October 25, 2021

Volume XI, Number 298

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October 22, 2021

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Keeping Your Trademarks From Becoming XXX-Rated

A new top-level domain name, “.xxx”, will soon join the ranks of .com, .net, .org and other domain name extensions on the Internet. Following the recent approval by the Internet Corporation for Assigned Names and Numbers (“ICANN”), .xxx has been authorized for the adult entertainment industry. Some trademark owners are understandably concerned that their marks may be used with the .xxx extension in a manner that would confuse the public or tarnish their marks. 

Trademark owners will have an opportunity to apply to preemptively block their trademarks from the .xxx registry during a 30 day “sunrise” period, that will run from September 7, 2011 to October 7, 2011. Owners of a registered trademark or service mark, or their authorized licensees or assignees, may apply to block the registration of the subject mark as a domain name. The application process contemplates that only domain names exactly corresponding to the text of a registered mark may be blocked. Accordingly, during the sunrise period, applicants will not have an opportunity to block alterations (for example, if another term, symbol or letter is added to or deleted from a mark) or misspellings. The cost to apply for domain-name blocking is expected to be between $200 and $300 (without further annual fees). More details regarding the launch of the .xxx registry and applications for domain name blocking are available at these sites: http://icmregistry.com/launch/ and http://icmregistry.com/registrars/.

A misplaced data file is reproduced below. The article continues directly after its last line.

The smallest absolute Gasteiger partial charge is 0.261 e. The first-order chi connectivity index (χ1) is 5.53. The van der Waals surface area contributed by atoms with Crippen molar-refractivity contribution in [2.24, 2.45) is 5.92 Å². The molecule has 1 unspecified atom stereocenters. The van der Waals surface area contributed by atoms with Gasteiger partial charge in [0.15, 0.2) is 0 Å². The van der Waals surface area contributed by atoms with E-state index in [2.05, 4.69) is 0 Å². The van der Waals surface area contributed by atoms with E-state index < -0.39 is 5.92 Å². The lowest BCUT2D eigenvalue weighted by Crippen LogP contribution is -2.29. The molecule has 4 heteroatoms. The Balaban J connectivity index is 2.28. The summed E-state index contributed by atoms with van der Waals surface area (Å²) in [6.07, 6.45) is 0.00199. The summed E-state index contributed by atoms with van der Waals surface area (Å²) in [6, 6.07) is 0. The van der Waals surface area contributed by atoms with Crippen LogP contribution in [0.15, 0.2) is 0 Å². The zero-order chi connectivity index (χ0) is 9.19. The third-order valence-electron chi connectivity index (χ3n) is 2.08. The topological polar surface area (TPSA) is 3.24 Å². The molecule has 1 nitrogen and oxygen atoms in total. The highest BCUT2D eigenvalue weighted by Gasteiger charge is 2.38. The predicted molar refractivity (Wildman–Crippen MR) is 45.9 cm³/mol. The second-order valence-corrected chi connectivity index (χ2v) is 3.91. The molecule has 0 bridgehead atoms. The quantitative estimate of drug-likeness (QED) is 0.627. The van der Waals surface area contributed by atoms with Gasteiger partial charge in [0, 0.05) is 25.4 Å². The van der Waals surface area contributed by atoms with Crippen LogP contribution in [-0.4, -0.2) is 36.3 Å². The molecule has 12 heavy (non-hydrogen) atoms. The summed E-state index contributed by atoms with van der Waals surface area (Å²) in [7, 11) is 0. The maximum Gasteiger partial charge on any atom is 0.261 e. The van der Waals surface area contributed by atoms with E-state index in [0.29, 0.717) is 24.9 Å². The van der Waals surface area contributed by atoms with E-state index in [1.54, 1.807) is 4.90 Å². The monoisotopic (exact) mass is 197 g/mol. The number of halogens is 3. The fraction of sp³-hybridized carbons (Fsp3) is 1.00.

In the event that a trademark owner does not block its trademarks from registration in the .xxx registry, or if variations of its trademarks are registered in the registry, there will be an opportunity to challenge such registration and use, including by means of arbitration under ICANN’s Uniform Domain-Name Dispute-Resolution Policy (“UDRP”), or by litigation.

For many trademark owners, the decision of whether to apply to have their trademarks blocked from the .xxx registry will ultimately depend upon whether they conclude that the cost for prevention is less than the cost to effect a cure.

©2021 MICHAEL BEST & FRIEDRICH LLPNational Law Review, Volume I, Number 187
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About this Author

jeffrey h. brown, partner, trademark law, michael best law firm
Partner

Jeff counsels clients on a wide range of business and intellectual property matters, including trademark, copyright, advertising, and unfair competition. He assists clients in developing strategies to protect, exploit, and enforce their intellectual property rights and represents them against allegations of infringement.

Jeff has substantial experience representing clients in contested proceedings, including before the Trademark Trial and Appeal Board and the World Intellectual Property Organization, as well as self-regulatory bodies such as the National Advertising Division of the...

312-222-5794
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